Pine nut oil in cosmetology: how to use

Pine nut oil is an effective cosmetic product that can be used both independently and as part of home cosmetics. When taken internally, pine nut oil provides the body with nutrients that promote healthy hair, skin, and nails. External use of pine nut oil can solve many problems: from dry skin, brittle nails, and dandruff, to hair loss and psoriasis.

Pine nut oil for hair

Pine nut oil contains nutrients that fight micro-inflammation of the scalp. Inflammatory reactions disrupt the nutrition of the hair and knock down the growth cycle of the hair follicles, so the use of pine nut nut oil ensures the correct cycle of hair growth and prevents hair loss. Antioxidant vitamins A and E in the composition of the oil supports the body in the fight against oxidative stress, and fatty acids nourish the hair and make it shiny and smooth. In addition, vitamin A normalizes the sebaceous glands, thereby preventing dandruff, and zinc improves hair growth and makes hair stronger.[1]

You can add pine oil to your shampoo or hair mask, or make your own mask. For this you will need:

  • 2 teaspoons pine nut oil
  • Raw egg yolk
  • 1 teaspoon honey
  • 1 tablespoon white yogurt

Carefully mix all the ingredients, apply to the hair with massage movements. Leave on for 10-15 minutes, then rinse with room temperature water.

You can also make a hair mask by mixing pine nut oil and essential oils that are good for hair – we recommend adding 1-2 drops each of cinnamon and rosemary oil.

Pine nut oil for skin

Pine nut oil is a powerful antioxidant. This means that it promotes the removal of toxins and free radicals, thereby prolonging youth. Being full of vitamins and minerals, Pine nut oil also nourishes skin. In addition, pine nut oil:

  • Restores the natural protective barrier that prevents the penetration of toxins.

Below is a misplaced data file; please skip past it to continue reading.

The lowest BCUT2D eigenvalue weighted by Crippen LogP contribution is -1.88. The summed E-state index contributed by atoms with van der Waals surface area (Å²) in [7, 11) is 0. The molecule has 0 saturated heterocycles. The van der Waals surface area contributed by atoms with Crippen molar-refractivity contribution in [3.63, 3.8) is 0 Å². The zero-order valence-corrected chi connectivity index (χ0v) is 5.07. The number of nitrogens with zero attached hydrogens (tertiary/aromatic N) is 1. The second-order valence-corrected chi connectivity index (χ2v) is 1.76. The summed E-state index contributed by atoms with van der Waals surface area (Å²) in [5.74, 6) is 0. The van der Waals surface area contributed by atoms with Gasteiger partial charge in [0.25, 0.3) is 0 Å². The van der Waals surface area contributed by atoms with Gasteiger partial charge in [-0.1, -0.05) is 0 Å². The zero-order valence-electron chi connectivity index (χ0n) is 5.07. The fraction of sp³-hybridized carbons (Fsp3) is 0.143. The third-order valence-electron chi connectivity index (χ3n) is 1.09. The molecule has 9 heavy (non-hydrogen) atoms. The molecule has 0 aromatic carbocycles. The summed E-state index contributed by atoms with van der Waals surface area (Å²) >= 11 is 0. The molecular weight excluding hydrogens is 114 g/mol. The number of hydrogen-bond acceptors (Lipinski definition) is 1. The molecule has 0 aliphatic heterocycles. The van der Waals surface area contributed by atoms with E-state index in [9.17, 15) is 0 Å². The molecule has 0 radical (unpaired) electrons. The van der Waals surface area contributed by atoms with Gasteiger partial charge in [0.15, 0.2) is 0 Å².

• Maintains the acid-base balance of the skin.
  • Softens the skin and moisturizes it.
  • Normalizes the work of the sebaceous glands. Due to this property, the oil is effective in the fight against acne.
  • Contains substances involved in the synthesis of collagen – for example, zinc. Collagen is responsible for the elasticity and tone of the skin.
  • Contains linoleic and linolenic acid. These substances are extremely beneficial for the skin, and are part of many cosmetics.

There are several ways to use pine nut oil for skin. First, you can add 4-5 drops of oil to your face cream. Secondly, you can wipe problem areas of the skin with a cotton swab dipped in pine nut oil. And finally, we advise you to try making a face mask. You will need:

  • starch (about 15 gr.)
  • lemon balm essential oil (4-5 drops)
  • pine nut oil (up to 15 drops).

Carefully mix all the ingredients, leave them to infuse for 15 minutes. Apply the mask on a previously cleansed face and leave for 20 minutes.

Pine nut oil for nails

The reason for the poor condition of the nails is always a deficiency of certain nutrients. For example, an uneven surface or white spots on the nail are signs of a deficiency of vitamins A, E, and calcium. Thin and brittle nails are a vitamin B deficiency. Slow growth is a deficiency of zinc, vitamin PP, and omega-3 fatty acids. All these substances are contained in pine nut oil.

To achieve a positive effect, you can rub the oil into the nail plates daily with massage movements or add a few drops of the oil to your hand cream. In addition, there are proven recipes for hand baths with pine nut oil. You only need a teaspoon of the oil and an infusion of chamomile or mint (room temperature). Dip your hands in a container of infusion and oil and wait 10 minutes or until the liquid cools.

It is always recommended to take Pine nut oil internally to improve the overall condition of your health, hair, skin and nails.

We wish you to stay beautiful and healthy at any age!


[1] Almohanna HM, Ahmed AA, Tsatalis JP, Tosti A. The Role of Vitamins and Minerals in Hair Loss: A Review.

[2]  Simard M, Tremblay A, Morin S, Martin C, Julien P, Fradette J, Flamand N, Pouliot R. α-Linolenic acid and linoleic acid modulate the lipidome and the skin barrier of a tissue-engineered skin model. 

These articles come directly from researchers and are passed on to everybody. assumes no liability for any content in these articles. For Educational purposes only. This information has not been evaluated by the Food and Drug Administration. This information is not intended to diagnose, treat, cure, or prevent any disease.

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